Almost everyone who has wandered past the various desks that I’ve occupied over the last year has passed comment on my Wacom Bamboo Pen Graphics Tablet. So, let me say a few words about my experiences with that.
For the longest time, I had been perfectly content to use various Logitech VX / MX mouses as my secondary input device, occasionally using a Microsoft Arc Mouse (very convenient to carry around in my rucksack).
But in the Spring of 2010, I developed a nagging pain in my right forefinger. It sounds silly and trivial, but over the course of a couple of months it developed from a barely-susceptible twinge to something that was genuinely impacting my life – I struggled to open Coke bottles or turn the key in our garage door’s stiff lock.
I turned for advice to Joe Steele, my personal guru of alternative input devices, and someone who I knew had previously suffered with RSI. Dr Steele confirmed that my symptoms mirrored those that he had experienced some years previously, and prescribed a course of two tablets – one for home use and one for client sites.
The Wacom Bamboo is an excellent piece of kit, and reasonably priced compared to other tablets and decent mouses. But it does take quite some getting used to. There is a knack to moving the pen around just above the surface of the tablet – a gap small enough that the movement is perceived by the tablet (and the mouse cursor moves), but without actually touching the tablet (which leads to dragging-and-dropping). This is particularly problematic if you venture anywhere near Visual Studio’s Solution Explorer – it was quite embarrassing how many times I checked strange folder/file moves into source control in the early days of my Bamboo usage. This acted as a good lesson to steer clear of Solution Explorer and get into the habit of navigating using ReSharper instead!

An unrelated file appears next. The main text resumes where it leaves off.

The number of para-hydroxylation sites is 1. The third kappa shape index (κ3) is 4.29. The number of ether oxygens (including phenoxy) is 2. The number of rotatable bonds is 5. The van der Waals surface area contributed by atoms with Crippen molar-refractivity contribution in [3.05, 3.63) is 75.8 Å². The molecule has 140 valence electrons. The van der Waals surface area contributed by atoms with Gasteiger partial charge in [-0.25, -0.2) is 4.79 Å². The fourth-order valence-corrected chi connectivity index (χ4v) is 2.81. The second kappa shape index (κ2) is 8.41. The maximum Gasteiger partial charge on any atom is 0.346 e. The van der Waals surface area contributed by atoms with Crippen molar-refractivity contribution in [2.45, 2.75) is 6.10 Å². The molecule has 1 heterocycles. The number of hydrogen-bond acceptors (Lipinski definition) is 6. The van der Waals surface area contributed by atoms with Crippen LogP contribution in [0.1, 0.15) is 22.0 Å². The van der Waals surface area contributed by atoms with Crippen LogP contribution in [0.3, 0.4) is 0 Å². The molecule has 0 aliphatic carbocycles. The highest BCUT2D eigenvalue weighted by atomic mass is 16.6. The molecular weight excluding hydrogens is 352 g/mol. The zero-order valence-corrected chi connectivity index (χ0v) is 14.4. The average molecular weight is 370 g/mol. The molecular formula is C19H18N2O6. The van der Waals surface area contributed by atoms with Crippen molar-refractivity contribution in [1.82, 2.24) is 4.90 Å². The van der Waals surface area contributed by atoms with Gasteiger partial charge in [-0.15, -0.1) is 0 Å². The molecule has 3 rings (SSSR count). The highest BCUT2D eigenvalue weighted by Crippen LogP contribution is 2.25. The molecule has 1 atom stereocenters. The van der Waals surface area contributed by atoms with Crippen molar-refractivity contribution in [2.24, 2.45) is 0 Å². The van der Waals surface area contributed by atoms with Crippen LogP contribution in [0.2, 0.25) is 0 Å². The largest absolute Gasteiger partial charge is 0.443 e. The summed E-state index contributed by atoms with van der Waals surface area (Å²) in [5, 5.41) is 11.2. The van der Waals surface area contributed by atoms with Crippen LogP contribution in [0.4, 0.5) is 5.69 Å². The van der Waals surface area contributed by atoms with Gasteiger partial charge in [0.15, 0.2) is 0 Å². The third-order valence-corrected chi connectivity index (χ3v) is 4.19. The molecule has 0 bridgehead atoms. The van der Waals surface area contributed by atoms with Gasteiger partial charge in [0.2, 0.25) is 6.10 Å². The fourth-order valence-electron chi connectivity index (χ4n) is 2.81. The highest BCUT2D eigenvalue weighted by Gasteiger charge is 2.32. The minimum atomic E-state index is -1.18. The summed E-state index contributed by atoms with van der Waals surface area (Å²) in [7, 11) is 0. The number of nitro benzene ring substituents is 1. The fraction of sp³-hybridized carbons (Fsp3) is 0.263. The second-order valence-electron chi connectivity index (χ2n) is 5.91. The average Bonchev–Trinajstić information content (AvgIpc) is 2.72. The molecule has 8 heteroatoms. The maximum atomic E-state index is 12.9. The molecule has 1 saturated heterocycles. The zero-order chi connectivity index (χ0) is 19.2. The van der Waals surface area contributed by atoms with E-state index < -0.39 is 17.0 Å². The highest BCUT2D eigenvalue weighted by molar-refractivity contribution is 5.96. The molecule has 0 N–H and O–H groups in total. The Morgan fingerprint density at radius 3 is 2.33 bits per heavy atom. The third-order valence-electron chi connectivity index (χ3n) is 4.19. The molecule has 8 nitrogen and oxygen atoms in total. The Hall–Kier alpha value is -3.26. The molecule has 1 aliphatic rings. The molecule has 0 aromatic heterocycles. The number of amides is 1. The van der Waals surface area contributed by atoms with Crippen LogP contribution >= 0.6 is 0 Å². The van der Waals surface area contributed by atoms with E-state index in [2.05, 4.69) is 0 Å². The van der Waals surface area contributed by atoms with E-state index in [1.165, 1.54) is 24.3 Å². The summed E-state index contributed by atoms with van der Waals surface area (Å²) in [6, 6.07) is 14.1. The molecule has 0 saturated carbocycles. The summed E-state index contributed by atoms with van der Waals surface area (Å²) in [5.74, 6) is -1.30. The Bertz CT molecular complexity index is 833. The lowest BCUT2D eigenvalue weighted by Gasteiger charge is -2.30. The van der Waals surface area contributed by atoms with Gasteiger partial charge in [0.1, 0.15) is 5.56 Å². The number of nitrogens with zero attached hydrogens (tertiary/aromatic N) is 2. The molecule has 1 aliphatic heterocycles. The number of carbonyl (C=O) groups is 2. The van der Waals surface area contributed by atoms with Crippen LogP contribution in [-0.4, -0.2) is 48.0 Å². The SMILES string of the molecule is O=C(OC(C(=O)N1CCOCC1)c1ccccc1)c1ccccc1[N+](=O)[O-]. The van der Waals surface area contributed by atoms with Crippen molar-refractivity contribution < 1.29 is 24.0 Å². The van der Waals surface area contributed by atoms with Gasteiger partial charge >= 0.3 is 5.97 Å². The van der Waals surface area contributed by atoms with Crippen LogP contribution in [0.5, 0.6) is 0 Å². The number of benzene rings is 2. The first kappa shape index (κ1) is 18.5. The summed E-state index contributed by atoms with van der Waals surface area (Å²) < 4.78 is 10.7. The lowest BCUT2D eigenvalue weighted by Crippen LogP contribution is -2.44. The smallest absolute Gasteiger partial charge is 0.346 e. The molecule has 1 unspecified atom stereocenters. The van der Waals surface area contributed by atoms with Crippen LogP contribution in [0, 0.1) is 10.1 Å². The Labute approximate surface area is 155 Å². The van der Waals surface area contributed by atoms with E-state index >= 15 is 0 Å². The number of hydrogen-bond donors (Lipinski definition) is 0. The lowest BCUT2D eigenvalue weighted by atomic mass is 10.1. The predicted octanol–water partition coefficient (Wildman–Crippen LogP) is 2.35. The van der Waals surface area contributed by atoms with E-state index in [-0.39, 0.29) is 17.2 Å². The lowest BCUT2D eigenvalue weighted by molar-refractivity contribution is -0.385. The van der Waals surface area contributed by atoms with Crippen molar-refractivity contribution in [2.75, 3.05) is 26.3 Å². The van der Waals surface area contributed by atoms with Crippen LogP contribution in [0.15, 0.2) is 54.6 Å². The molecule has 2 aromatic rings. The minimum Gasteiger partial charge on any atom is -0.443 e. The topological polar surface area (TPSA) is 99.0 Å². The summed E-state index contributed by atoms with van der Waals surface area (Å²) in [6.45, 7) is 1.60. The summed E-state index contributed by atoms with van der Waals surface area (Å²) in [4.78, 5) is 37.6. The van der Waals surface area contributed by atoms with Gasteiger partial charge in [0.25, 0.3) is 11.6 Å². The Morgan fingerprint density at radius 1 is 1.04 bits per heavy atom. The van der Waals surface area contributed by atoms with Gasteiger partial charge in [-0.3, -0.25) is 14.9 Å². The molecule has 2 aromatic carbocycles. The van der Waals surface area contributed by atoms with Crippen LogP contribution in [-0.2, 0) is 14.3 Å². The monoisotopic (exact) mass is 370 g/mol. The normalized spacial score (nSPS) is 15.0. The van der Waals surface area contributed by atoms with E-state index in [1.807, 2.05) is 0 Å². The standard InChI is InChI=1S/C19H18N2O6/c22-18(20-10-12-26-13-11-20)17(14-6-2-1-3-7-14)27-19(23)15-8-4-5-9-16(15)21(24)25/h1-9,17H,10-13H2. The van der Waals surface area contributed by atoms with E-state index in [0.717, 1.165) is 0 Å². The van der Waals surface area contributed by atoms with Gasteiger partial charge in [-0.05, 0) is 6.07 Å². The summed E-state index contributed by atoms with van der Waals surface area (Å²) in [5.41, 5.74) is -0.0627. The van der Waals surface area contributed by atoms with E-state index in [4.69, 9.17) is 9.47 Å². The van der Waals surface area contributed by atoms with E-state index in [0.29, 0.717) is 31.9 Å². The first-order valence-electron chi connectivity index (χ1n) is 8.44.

Overall, it took me a good few months before I was as fast and accurate using the Bamboo as I was using a traditional mouse. This could be quite frustrating when I just wanted to get something done, and on a number of occasions The Wife snuck into my office and caught me of an evening, guiltily risking my health with an old VX Revolution. As with many things, perseverance is the key – having Bamboos at both home and work certainly helped. Over time the pain in my finger subsided and has now disappeared altogether.
Two specific tips if you’re thinking of giving the Wacom Bamboo a try for day-to-day computing use:
Firstly, be sure to configure the device to use “Mouse Mode” rather than the default “Pen Mode”. Mouse mode “moves the screen cursor with a ‘pick up and slide’ motion similar to using a traditional mouse”, whilst Pen mode “sets the cursor so that its movement corresponds with the position of your Bamboo pen on the tablet – wherever you place your pen on the tablet, the cursor will jump to a corresponding point on the screen.” In my experience, Pen mode led to the cursor jumping wildly around the screen unless I gave consideration to where on the tablet I was placing the pen – a very unnatural experience after many years of using a “traditional” mouse.
Secondly, I suggest mapping the lower button on the barrel of the pen to the “double-click” action, as trying to emulate a double-click by tapping the pen nib on the tablet twice in quick succession is awkward – a problem which compounds if you need to perform many double-clicks, such as navigating around a file hierarchy in Windows Explorer.
I mentioned a few years ago that a keyboard makes a hell of a difference – well, it turns out that selection of secondary input devices can also make a huge difference to the long-term viability of a career, if you can invest the time to become proficient in their use.